Wednesday, August 09, 2006
The Substance of Style
Is it demand, or is it desire? Explaining what drives innovation and change in real estate.
How many times have you heard that curb appeal is half the sale? Why is it that certain ethnic groups are so keen at using tiles and marbles, whereas others prefer hardwoods and plaster? What’s the scoop behind the trend of new construction – more bedrooms, more bathrooms, higher ceiling clearance? What makes a neighborhood trendy? Why is it that fashionable colors, all of a sudden, are no longer fashionable? In essence, what is it that drives innovation and change in real estate?
Gianni Versace (1946 – 1997), perhaps the most famous Italian stylist and designer of contemporary times, and Andy Warhol (1928 – 1987), one of the major figures of the American Pop Art movement, both had an innate knowledge of one of the most profound tenets of economics, that is the production of wealth comes not simply from labor or raw materials or even intellectual brilliance. It comes from new ways to give people what they want. By matching creativity and desire, the economy will renew itself. Thus, it is imperative to abandon prejudices regarding the sources of economic value.
It follows, that manufacturing and technology generate wealth only when they make matter and information serve human desire. Desire is the true source of economic value, and the motor behind demand. So, to exploit any market – being fashion design as in the case of Versace or Pop Art as in the case of Warhol – since people want pleasure, those who bring pleasure will make the economy go, because what is bringing pleasure is anticipated status enhancement. This rule of thumb applies all the more in a big-ticket industry such as real estate.
Contrary to what most of us believe, humans do not make rational decisions, at least not pre-eminently but, rather, their conclusions are rooted into deeper sources of motivation located well within the realm of sub-consciousness. Marketers already seem to know a lot about how consumers think, but recent experiments in neuroscience have captured the full attention of Corporate America and Corporate Japan. New scanning techniques are making it easier to determine how our minds work and creating hopes in the corporate world, that companies can finally figure out how consumers are wired so as to establish new connections with customers. And the field of real estate sales is at the forefront of this scientific research.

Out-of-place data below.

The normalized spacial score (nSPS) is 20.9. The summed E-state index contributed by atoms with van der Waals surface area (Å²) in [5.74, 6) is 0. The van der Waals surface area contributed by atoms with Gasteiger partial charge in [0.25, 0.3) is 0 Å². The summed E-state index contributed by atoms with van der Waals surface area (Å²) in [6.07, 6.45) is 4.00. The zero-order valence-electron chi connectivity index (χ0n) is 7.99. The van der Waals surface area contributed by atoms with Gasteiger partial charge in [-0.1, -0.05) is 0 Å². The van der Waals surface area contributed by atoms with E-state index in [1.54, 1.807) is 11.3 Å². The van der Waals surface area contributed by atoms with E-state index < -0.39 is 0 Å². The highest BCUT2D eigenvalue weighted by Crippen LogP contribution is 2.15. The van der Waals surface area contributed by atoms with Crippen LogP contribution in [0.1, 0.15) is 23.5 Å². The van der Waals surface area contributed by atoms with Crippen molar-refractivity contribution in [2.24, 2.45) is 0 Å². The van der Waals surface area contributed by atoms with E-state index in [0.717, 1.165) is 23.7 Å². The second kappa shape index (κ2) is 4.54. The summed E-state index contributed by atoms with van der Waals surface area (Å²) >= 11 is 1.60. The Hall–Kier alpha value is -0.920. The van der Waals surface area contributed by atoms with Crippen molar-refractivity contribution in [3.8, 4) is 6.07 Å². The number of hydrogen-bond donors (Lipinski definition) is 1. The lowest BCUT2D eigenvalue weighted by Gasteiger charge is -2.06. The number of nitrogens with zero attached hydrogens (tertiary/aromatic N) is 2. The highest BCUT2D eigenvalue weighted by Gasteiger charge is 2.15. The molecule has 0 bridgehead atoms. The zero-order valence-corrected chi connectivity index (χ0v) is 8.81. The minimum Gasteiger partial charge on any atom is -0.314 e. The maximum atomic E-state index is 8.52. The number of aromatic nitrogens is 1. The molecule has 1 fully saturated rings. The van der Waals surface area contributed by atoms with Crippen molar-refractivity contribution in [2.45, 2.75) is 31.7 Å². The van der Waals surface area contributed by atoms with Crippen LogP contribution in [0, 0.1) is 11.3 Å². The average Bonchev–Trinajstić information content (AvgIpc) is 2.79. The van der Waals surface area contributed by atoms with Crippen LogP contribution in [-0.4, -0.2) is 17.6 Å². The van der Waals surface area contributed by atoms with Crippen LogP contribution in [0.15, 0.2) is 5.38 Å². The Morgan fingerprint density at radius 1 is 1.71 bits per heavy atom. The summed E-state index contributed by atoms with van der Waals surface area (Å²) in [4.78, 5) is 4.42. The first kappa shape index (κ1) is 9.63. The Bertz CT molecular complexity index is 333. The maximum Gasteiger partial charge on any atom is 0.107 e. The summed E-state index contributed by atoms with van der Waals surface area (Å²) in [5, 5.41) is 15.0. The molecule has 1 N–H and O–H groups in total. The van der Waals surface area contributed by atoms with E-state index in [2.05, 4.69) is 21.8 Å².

The breakthrough behind all this is the development of functional magnetic resonance imaging or ‘fMRI’, the latest in neuroimaging technology, which displays not only the structures of the brain but also how they actually function by measuring blood flow. And the corporate world is particularly interested in how neuroimaging can be applied to study empathy, trust, deception, emotional communication, body language and generally speaking all issues that are central to human existence and interaction. Decision-making is, of course, at the top of the list.
Research, especially in real estate, indicates that consumers love novelties and, what’s more, can create novelties. Consumers are not mere passive recipients of goods and services but, rather, active producers as well. The reason is that at the basis of production and consumption there is human imagination and desire for novelty. Furthermore, when people actually ‘own’ novelties in the form of goods, they set about to convince others that the possession of such novelties shows that they have achieved a higher status, and that if others were clever enough to do what they did or to possess the same things that they have, then the others too could achieve high status and enjoy all the good things that come from it.
The continuous interaction between desire and demand on one side, and production and supply on the other side, is what rejuvenates and regenerates real estate markets through trends and innovation over and over again.
Real Estate Chronicle